When Maria Shriver’s latest book, “A Woman’s Nation Pushes Back from the Brink”, became available on Amazon on Saturday, January 11, it already had 25 “five star” ratings reflecting its basic theme: there continues to be a huge gender pay gap – 77 percent to be exact – between the sexes. Worthies ranging from liberal Princeton professor Anne-Marie Slaughter to NBA basketball star LeBron James to Beyoncé contributed to the 557-page tome, each expressing some form of dismay over the continuing gender gap and offering various solutions, usually from a Progressive point of view, on how to close it.
We need to stop buying into the myth about gender equality. It isn’t a reality yet. Today, women make up half of the U.S. workforce, but the average working woman earns only 77 percent of what the average working man makes.
This is from a working girl who describes herself as a “modern-day feminist” with a net worth of $350 million gained as a recording star and actress.
There’s contributor LeBron James, the highest paid basketball player in the world with 2013 earnings of $56.5 million.
And there’s Shriver herself, a member of the Kennedy family (her mother, Eunice Kennedy Shriver was a sister of John F. Kennedy, Robert F. Kennedy and Edward “Teddy” Kennedy) and now living in a $10 million home following her divorce from former California Governor Arnold Schwarzenegger in May, 2011.
Each of these brings a special insight and a unique perspective into the problem of wage discrimination in America.
The Shriver Report was co-sponsored by the Center for American Progress, a self-described left-wing think tank founded in 2003 as “an idea factory for the Democrats” and purposely designed to counter conservative groups like the Heritage Foundation and the American Enterprise Institute. It publishes ThinkProgress, a blog that “provides a forum that advances progressive ideas and policies.”
One of the main ideas being advanced is that the sexes are equal, or should be, and any difference, real or perceived, must be legislatively removed, by force. When President Obama took office in January, 2009, the very first piece of legislation he signed into law was the Lilly Ledbetter Fair Pay Act of 2009 at which time the White House said:
President Obama has long championed this bill and Lilly Ledbetter’s cause, and by signing it into law, he will ensure that women like Ms. Ledbetter and other victims of pay discrimination can effectively challenge unequal pay.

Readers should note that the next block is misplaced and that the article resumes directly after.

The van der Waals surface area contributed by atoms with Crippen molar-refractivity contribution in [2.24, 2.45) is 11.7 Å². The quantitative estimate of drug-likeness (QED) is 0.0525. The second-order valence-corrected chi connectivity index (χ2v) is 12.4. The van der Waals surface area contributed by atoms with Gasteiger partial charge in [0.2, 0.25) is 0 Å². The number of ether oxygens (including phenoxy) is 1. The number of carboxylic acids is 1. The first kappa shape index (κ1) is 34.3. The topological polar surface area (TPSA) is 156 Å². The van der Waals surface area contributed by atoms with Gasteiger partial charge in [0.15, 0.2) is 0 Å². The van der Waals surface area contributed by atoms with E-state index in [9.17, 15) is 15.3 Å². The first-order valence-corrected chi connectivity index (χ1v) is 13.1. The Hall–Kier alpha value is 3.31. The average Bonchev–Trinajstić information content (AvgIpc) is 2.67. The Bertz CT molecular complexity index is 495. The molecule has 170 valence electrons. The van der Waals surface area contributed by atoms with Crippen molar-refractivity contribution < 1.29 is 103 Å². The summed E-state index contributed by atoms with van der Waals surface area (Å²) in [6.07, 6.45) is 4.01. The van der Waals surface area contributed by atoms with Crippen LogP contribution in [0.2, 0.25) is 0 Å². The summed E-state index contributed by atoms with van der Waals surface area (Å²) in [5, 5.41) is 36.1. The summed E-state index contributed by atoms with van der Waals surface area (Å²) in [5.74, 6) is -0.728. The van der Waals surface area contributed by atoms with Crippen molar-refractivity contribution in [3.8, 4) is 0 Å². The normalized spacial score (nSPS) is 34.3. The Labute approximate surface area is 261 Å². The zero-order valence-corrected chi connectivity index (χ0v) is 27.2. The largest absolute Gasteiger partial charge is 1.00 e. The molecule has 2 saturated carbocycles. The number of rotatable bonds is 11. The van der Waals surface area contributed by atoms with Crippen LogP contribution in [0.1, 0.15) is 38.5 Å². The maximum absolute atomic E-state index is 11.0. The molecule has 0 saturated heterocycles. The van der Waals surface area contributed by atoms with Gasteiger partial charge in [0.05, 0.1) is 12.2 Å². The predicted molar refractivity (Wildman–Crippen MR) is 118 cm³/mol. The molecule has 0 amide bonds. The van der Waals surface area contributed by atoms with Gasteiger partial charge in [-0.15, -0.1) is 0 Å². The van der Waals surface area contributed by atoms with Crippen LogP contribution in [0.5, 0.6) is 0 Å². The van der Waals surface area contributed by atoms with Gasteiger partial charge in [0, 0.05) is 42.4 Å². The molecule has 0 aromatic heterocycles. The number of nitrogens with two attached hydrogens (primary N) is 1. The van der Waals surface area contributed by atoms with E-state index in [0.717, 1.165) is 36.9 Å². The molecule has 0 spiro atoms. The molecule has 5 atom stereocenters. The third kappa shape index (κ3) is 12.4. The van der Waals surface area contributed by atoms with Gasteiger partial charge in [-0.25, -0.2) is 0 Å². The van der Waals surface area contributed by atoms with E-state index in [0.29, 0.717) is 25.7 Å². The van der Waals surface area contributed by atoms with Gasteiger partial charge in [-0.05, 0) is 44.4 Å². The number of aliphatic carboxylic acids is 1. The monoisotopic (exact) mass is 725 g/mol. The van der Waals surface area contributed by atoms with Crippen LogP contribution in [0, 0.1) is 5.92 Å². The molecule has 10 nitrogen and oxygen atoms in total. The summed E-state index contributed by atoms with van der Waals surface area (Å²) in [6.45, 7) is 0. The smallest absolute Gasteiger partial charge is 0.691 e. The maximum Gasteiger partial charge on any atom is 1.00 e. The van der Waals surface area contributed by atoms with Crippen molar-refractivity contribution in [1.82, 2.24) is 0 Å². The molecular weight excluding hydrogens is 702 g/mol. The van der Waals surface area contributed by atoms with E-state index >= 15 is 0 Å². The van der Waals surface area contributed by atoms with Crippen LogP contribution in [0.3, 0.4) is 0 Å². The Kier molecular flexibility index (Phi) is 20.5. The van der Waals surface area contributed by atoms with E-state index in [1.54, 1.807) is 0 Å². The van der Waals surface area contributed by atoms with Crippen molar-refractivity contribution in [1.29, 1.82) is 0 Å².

On the White House blog today appear similar concerns, including reference to the infamous 77 percent disparity:
Despite passage of the Equal Pay Act of 1963, which requires that men and women in the same work place be given equal pay for equal work, the “gender gap” in pay persists. Full-time women workers’ earnings are only about 77 percent of their male counterparts’ earnings. The pay gap is even greater for African-American and Latina women, with African-American women earning 64 cents and Latina women earning 56 cents for every dollar earned by a Caucasian man.
Decades of research shows that no matter how you evaluate the data, there remains a pay gap — even after factoring in the kind of work people do, or qualifications such as education and experience — and there is good evidence that discrimination contributes to the persistent pay disparity between men and women. In other words, pay discrimination is a real and persistent problem that continues to shortchange American women and their families.
Unfortunately the Shriver Report failed to include any reference to a study of White House salaries as reported in its 2013 Annual Report to Congress on White House Staff done by staff at the Daily Caller which shows the White House discriminating on wages paid to women on its staff compared to males. The analysis concluded that the White House pays its female staffers just 87 percent of what it pays its male staffers, a “gender pay gap” of nearly 13 percent.
Economist Mark Perry looked over the data and played the rhetorical game:
Let’s ignore for now the extensive body of research that explains all or most of the 23% raw gender wage gap after controlling for the multitude of relevant variables that contribute to earnings differentials (hours worked, education, experience, continuous/uninterrupted experience, marital status, age, number of children, safety conditions of the workplace, desire for flexible work hours, etc.).
In other words, let’s just ignore the empirical evidence, ignore the relevant variables that explain pay differences, and just accept the Shriver/Obama/ Beyoncé narrative that the raw 23% pay gap exists mainly or only because of gender discrimination on behalf of employers. [Let’s say that] I’m on board with Maria, Barack and Beyoncé about the pay gap.
[If so, then] what are we to think about the fact that women working in Obama’s own White House are paid only 87 cents for every dollar paid to men working for Obama?
As careful as Shriver was in collecting articles favorable to closing the alleged gender wage gap in her book, she overlooked one of the most egregious discriminators in the country: the very man she endorsed for the 2008 Democratic presidential nomination, Barack Obama.
With tongue firmly implanted in cheek, Perry expressed his hope that communications between the message being delivered by Shriver and that presented by the White House may one day be coordinated and differences resolved:
Hopefully Obama can work with Shriver and Beyoncé and set an example for the rest of America by addressing the 13% gender pay gap at the Obama White House.